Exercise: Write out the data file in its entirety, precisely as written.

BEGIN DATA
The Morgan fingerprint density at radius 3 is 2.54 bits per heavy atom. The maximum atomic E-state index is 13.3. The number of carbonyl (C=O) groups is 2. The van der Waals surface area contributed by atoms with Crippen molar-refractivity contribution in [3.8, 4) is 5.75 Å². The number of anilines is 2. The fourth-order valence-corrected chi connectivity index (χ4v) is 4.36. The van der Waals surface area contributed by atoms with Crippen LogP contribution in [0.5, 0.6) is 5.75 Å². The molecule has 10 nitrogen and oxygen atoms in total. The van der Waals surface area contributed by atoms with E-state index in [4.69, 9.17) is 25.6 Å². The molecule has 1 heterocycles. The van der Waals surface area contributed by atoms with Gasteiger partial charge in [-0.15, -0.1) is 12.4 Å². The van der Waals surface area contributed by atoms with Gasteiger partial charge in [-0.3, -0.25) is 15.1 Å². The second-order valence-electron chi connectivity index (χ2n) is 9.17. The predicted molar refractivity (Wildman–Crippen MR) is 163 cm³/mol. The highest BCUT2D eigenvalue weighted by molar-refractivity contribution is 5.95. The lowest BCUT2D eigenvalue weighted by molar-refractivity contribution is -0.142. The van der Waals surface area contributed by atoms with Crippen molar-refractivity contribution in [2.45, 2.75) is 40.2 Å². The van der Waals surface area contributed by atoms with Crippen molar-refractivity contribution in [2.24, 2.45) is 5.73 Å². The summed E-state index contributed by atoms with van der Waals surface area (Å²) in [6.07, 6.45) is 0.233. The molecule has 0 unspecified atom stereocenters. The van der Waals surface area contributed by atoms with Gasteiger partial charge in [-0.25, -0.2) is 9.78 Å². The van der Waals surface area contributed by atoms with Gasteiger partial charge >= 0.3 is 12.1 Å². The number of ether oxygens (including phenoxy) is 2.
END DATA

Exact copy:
The Morgan fingerprint density at radius 3 is 2.54 bits per heavy atom. The maximum atomic E-state index is 13.3. The number of carbonyl (C=O) groups is 2. The van der Waals surface area contributed by atoms with Crippen molar-refractivity contribution in [3.8, 4) is 5.75 Å². The number of anilines is 2. The fourth-order valence-corrected chi connectivity index (χ4v) is 4.36. The van der Waals surface area contributed by atoms with Crippen LogP contribution in [0.5, 0.6) is 5.75 Å². The molecule has 10 nitrogen and oxygen atoms in total. The van der Waals surface area contributed by atoms with E-state index in [4.69, 9.17) is 25.6 Å². The molecule has 1 heterocycles. The van der Waals surface area contributed by atoms with Gasteiger partial charge in [-0.15, -0.1) is 12.4 Å². The van der Waals surface area contributed by atoms with Gasteiger partial charge in [-0.3, -0.25) is 15.1 Å². The second-order valence-electron chi connectivity index (χ2n) is 9.17. The predicted molar refractivity (Wildman–Crippen MR) is 163 cm³/mol. The highest BCUT2D eigenvalue weighted by molar-refractivity contribution is 5.95. The lowest BCUT2D eigenvalue weighted by molar-refractivity contribution is -0.142. The van der Waals surface area contributed by atoms with Crippen molar-refractivity contribution in [2.45, 2.75) is 40.2 Å². The van der Waals surface area contributed by atoms with Crippen molar-refractivity contribution in [2.24, 2.45) is 5.73 Å². The summed E-state index contributed by atoms with van der Waals surface area (Å²) in [6.07, 6.45) is 0.233. The molecule has 0 unspecified atom stereocenters. The van der Waals surface area contributed by atoms with Gasteiger partial charge in [-0.25, -0.2) is 9.78 Å². The van der Waals surface area contributed by atoms with Gasteiger partial charge >= 0.3 is 12.1 Å². The number of ether oxygens (including phenoxy) is 2.